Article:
Sam Bankman-Fried — the cryptocurrency entrepreneur who has struggled to control the narrative and dispel suspicions of fraud after his FTX exchange collapsed in early November — has agreed to be extradited to the United States after being arrested and jailed in the Bahamas, The New York Times reports.
On Monday, Dec. 19, Jerone Roberts — a local defense lawyer for Bankman-Fried — told reporters that Bankman-Fried’s extradition agreement was voluntary, eschewing “the strongest possible legal advice.”
“We as counsel will prepare the necessary documents to trigger the court,” Roberts added. “Mr. Bankman-Fried wishes to put the customers right, and that is what has driven his decision.”
Bankman-Fried appeared in court on Dec. 19 at a hearing where he was expected to tell authorities that he would not contest extradition. The hearing instilled confusion — Roberts said he was “shocked” his client was in court, and spoke with Bankman-Fried privately. Roberts said that his client wanted to go over the indictment before deciding on extradition.
Roberts added that Bankman-Fried’s legal team had been preparing documents so a “time and date could be fixed for the extradition process to continue and to be completed.”
Bankman-Fried was arrested in the Bahamas on Monday, Dec. 12, the country’s attorney general announced in a statement. The next day, a grand jury indicted him on eight counts of wire fraud, securities fraud, money laundering and a campaign finance violation, according to federal prosecutors. He was denied bail later that week and was moved to Fox Hill prison.
The arrest, according to the statement, “followed receipt of formal notification from the United States that it has filed criminal charges against SBF and is likely to request his extradition.” Bankman-Fried had continued to reside in the island nation, where FTX is headquartered, after being forced to step down as its CEO. The company, once among the largest crypto platforms in the world and valued at $32 billion, is now in bankruptcy proceedings.
Prime Minister Philip Davis vowed that whatever actions the U.S. government may take against Bankman-Fried, the Bahamas “will continue its own regulatory and criminal investigations” in the matter.
While it’s not entirely a surprise that Bankman-Fried would wind up in custody a month after FTX imploded, leaving many investors wiped out and a host of unanswered questions about what happened, it’s an outcome he had tried to avoid and downplay. Against his lawyers’ advice, SBF two weeks ago appeared by video for a keynote interview at the New York Times‘ DealBook Summit conference, where he denied wrongdoing while blaming the financial ruin on a series of his “mistakes.”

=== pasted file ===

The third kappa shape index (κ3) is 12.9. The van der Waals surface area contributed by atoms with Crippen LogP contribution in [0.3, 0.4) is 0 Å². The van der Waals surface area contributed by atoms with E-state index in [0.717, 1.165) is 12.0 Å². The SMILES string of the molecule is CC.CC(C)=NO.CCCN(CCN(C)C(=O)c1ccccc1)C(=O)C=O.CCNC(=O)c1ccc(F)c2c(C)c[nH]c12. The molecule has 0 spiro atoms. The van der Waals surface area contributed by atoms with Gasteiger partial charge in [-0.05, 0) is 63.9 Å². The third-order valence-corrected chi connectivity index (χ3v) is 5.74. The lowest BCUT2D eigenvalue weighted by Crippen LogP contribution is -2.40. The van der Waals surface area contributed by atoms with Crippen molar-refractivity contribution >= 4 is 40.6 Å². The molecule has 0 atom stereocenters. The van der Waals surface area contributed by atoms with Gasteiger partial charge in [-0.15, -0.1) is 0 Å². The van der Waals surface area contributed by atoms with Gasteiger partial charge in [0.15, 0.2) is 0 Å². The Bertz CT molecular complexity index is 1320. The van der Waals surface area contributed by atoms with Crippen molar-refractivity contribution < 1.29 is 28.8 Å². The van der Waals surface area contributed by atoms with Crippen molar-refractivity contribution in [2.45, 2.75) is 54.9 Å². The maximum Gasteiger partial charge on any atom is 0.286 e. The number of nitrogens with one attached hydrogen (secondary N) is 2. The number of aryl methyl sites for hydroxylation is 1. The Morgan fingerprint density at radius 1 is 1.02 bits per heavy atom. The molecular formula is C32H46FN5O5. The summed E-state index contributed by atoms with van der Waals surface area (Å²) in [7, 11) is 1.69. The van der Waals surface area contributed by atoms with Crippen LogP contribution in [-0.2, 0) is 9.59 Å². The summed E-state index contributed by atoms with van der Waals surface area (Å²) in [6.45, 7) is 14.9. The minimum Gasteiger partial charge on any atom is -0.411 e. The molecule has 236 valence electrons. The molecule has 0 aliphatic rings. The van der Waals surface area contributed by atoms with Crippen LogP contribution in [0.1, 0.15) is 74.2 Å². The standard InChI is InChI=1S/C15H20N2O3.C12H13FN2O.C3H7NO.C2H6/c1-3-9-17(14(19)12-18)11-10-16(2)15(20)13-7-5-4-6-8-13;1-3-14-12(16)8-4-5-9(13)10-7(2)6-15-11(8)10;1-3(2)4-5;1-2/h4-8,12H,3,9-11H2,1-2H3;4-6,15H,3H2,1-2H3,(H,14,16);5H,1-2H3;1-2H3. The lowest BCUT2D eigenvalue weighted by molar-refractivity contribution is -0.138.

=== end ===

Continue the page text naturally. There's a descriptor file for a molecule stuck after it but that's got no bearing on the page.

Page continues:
Asked at that event about whether he felt he could safely travel to the U.S. without fear of detainment, he said he believed he could and bore no criminal liability. He also said the possibility of facing criminal charges was “not what I’m focusing on.”
During that event and other interviews granted in defiance of sound legal advice, the 30-year-old Bankman-Fried — previously hailed as a wunderkind — fended off accusations of misuse of customer funds, shady real estate dealings in the Bahamas, and a hedonistic atmosphere at FTX’s offices and residential properties there. His former representation at the law firm Paul Weiss dropped him in mid-November, partly because he wouldn’t stop tweeting.
Shortly before the arrest was announced, Sens. Sherrod Brown and Pat Toomey blasted Bankman-Fried’s refusal to testify before the Senate Banking Committee as “an unprecedented abdication of accountability.” He has, however, accepted various invitations to speak on Twitter Spaces, and did so for an audience of thousands on Monday morning — reportedly while gaming.
Despite his supposed transparency so far, SBF’s explanations for the monumental crash he oversaw have remained frustratingly vague and incomplete. A formal prosecution — no matter what the verdict — is certain to change that by bringing out hard evidence and cooperating witnesses. Starting now, his I-screwed-up defense likely doesn’t cut it anymore.
This post was updated on Dec. 19 to add Sam Bankman-Fried’s agreement to be extradited to the U.S. from the Bahamas.